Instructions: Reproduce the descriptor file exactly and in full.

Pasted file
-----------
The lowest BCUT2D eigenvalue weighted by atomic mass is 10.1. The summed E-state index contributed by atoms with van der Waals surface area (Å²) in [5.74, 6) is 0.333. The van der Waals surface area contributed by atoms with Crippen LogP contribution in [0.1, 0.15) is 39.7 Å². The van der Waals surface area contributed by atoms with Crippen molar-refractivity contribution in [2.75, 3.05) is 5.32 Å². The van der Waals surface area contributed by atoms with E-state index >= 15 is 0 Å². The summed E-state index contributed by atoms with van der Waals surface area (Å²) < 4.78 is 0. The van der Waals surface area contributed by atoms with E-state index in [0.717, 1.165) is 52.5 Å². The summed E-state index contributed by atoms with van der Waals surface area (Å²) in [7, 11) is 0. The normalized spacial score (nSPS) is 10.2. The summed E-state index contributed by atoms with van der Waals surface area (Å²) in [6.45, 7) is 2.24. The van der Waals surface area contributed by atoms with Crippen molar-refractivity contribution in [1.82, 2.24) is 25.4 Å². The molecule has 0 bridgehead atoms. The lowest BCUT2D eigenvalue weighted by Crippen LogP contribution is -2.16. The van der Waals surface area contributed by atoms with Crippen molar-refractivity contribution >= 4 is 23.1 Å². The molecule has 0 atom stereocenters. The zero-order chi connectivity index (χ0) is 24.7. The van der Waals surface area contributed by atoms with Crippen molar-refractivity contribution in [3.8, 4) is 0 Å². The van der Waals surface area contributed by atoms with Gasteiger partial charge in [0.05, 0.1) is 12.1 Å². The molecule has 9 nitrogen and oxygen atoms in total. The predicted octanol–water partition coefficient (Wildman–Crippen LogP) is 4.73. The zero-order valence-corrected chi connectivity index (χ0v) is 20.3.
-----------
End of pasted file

The lowest BCUT2D eigenvalue weighted by atomic mass is 10.1. The summed E-state index contributed by atoms with van der Waals surface area (Å²) in [5.74, 6) is 0.333. The van der Waals surface area contributed by atoms with Crippen LogP contribution in [0.1, 0.15) is 39.7 Å². The van der Waals surface area contributed by atoms with Crippen molar-refractivity contribution in [2.75, 3.05) is 5.32 Å². The van der Waals surface area contributed by atoms with E-state index >= 15 is 0 Å². The summed E-state index contributed by atoms with van der Waals surface area (Å²) < 4.78 is 0. The van der Waals surface area contributed by atoms with E-state index in [0.717, 1.165) is 52.5 Å². The summed E-state index contributed by atoms with van der Waals surface area (Å²) in [7, 11) is 0. The normalized spacial score (nSPS) is 10.2. The summed E-state index contributed by atoms with van der Waals surface area (Å²) in [6.45, 7) is 2.24. The van der Waals surface area contributed by atoms with Crippen molar-refractivity contribution in [1.82, 2.24) is 25.4 Å². The molecule has 0 bridgehead atoms. The lowest BCUT2D eigenvalue weighted by Crippen LogP contribution is -2.16. The van der Waals surface area contributed by atoms with Crippen molar-refractivity contribution >= 4 is 23.1 Å². The molecule has 0 atom stereocenters. The zero-order chi connectivity index (χ0) is 24.7. The van der Waals surface area contributed by atoms with Crippen molar-refractivity contribution in [3.8, 4) is 0 Å². The van der Waals surface area contributed by atoms with Gasteiger partial charge in [0.05, 0.1) is 12.1 Å². The molecule has 9 nitrogen and oxygen atoms in total. The predicted octanol–water partition coefficient (Wildman–Crippen LogP) is 4.73. The zero-order valence-corrected chi connectivity index (χ0v) is 20.3.